Do The Monster Mash - A Primer of Great Monster Movies of Past

March 9, 2007

The Host
The monster makes an attack in The Host.

Growing up in a household rich with artists in film and theater was a blessing, as was having a Dad who encouraged me to watch Rodan and Godzilla as much as the "classics". With today's (March 9th) release of The Host, one of last year's best films (it played the US film fest circuit but never had a release here until now), you have an entry in the monster movie genre that stands up proudly next to the rubber suit epics of old and with the f/x driven spectacles of now. The Host is a smart, surprisingly funny and one of the most all around thrilling films of its kind. The following is a list of just a few films that share the same irreverent DNA as The Host and are equal parts chilling and funny.

TREMORS (1990)

The creature in the Alien films may be the most frightening in all of cinema, but the films themselves don't fit in the monster movie category (they're too highbrow and are clearly examples of sci-fi / horror instead). Here's a movie that is unabashedly cheesy (even when it was released) and plays like a redneck pre-cursor to The Host, a film it matches in inventiveness, jump-out-of-your-seat scares and sly satire. In fact, the giant tadpoles of The Host even LOOK like the whatever-they-are from Tremors!

GODZILLA 2000 (2000)

Not the best 'Zilla movie by far (my vote goes to Godzilla vs. The Smog Monster, Godzilla 1985, King Kong vs. Godzilla or even the immortal Bambi Meets Godzilla). Yet, the infusion of modern day CGI with the charmingly tacky staples of the series (cardboard sets, hilarious dialogue, nonsensical pseudo-science, guy in a suit, etc) make this irresistible. Best of all - the closing line is an unintentional howler.


The best werewolf movie ever made earns comparison to The Host because, in addition to stunningly realized special effects, shocking gore, potent suspense and a fresh take on the genre, the film is hilariously funny. Not because it tries to be a comedy, but because the characters themselves are funny and smart enough to ponder their outrageous circumstances.

KING KONG (1933)

Arguably the greatest monster movie of all time, with still-great stop motion animation, the wonderful dinosaur attack, the poignant Fay Wray / Ape connection and the thrilling Empire State Building finale. Kong himself is funny, ferocious and ultimately tragic. The one thing Peter Jackson's overly-long remake did better - the bug sequence is remarkably, splendidly, unbelievably gross.


Okay, we're talking spiders, but KILLER spiders, lead by a GIANT LEADER SPIDER! The inferior Eight Legged Freaks came close but couldn't top this film, a one-shot attempt by Hollywood Pictures at creating a new genre: "thrill-omedy". Most remember this fondly, and for good reason - few movies convey and create the fear of spiders better than this one and are hilariously funny as well. Definitely a distant cousin to The Host.


Yeah, it's bad and Treat Williams, Famke Janssen and Djimon Hounsou don't make it look any more dignified. Still, the laughs (intentional or not) are there, as are the special effects and the whole thing is dumb fun. If you've never seen it, imagine Titanic crossed with Alien with a third of the budget.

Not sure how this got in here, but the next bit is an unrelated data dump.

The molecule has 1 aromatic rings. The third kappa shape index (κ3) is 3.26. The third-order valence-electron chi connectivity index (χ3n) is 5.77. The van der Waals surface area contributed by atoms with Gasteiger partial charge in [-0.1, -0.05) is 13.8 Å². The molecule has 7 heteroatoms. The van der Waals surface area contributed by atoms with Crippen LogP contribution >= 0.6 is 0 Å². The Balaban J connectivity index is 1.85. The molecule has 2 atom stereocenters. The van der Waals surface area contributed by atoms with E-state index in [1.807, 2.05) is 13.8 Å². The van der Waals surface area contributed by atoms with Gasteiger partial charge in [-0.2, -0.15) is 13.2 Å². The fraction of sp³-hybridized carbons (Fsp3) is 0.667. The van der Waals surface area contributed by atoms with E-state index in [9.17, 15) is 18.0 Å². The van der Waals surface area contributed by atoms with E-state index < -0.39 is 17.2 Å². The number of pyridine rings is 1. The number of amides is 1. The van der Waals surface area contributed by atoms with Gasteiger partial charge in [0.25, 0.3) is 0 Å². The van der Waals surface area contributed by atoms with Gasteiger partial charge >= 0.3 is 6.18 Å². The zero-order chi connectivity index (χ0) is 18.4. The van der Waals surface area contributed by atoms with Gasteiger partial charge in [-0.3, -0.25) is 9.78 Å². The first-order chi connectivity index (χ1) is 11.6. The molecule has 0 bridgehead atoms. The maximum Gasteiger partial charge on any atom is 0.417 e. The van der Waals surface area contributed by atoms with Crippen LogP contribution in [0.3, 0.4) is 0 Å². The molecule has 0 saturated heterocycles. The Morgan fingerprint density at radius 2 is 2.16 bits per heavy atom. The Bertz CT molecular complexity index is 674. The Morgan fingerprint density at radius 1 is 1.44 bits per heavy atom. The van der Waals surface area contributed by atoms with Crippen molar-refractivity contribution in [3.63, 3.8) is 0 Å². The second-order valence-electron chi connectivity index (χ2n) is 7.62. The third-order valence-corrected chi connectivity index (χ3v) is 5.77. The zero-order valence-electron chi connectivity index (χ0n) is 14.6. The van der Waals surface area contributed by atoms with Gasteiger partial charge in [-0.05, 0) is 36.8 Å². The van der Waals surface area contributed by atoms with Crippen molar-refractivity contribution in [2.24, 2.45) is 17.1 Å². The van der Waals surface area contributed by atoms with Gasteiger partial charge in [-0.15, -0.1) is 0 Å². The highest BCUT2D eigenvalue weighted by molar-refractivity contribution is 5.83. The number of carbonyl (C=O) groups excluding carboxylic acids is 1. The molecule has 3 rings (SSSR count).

Intentionally campy, but as vibrant, stylish and goofy as Pee-Wee's Big Adventure but with a far more demented sensibility. People with real clown issues find this one genuinely scary. Most everyone else can enjoy this cult classic for what it does beautifully - wring laughs and visual delights out of a teeny budget and exploit the premise to the hilt, with every clown-related gag thinkable.


Some of the best special effects of its day mixed with still gut-bustingly hilarious jokes, this one skims the line of horror and comedy. Often comic but downright scary at times, with large scale scenes of destruction at the climax. The classic Mr. Stay Puft sequence is a sly nod to the Godzilla movies.


The first one is scarier and was fresher, I know. Yet, this crazy, "anything goes" sequel (directed by the wonderful Joe Dante, whose Piranha and The Howling wouldn't be out of place on this list), which becomes a parody of sequels and pop culture at the mid-point, is such a wondrously sick joke on its studio, its audience and the Gremlins themselves, it achieves near-brilliance. If only all sequels were this defiant, bizarre and twistedly different.


Not Tim Burton's best film and more uneven than most remember, but matches The Host in creating a retro-large scale monster attack with conviction and laughs. The aliens themselves are still funny and a handful of scenes stand out for their audacity ("They Blew Up Congress! Ha! Ha! Ha!") and quirky weirdness (Martin Short's failed seduction of a martian assassin).

There are certainly a lot more monster movies that are undeniable classics (Jaws being an obvious one) and are bone chillingly scary (The Fly, old and new). The Host, like Scream, is a self-aware, post-modernist entry in the genre. You can argue whether these films are funnier if they're trying to be funny or if the laughs are accidental. The brazen, audacious nature of this genre (which, from Them! to Q and everything in between) promises outrageous, possibly breathtaking sights and can obtain a child-like awe. The Host manages to be a modern day Rodan and, in all honesty, was the most fun I had at the movie theater all last year.

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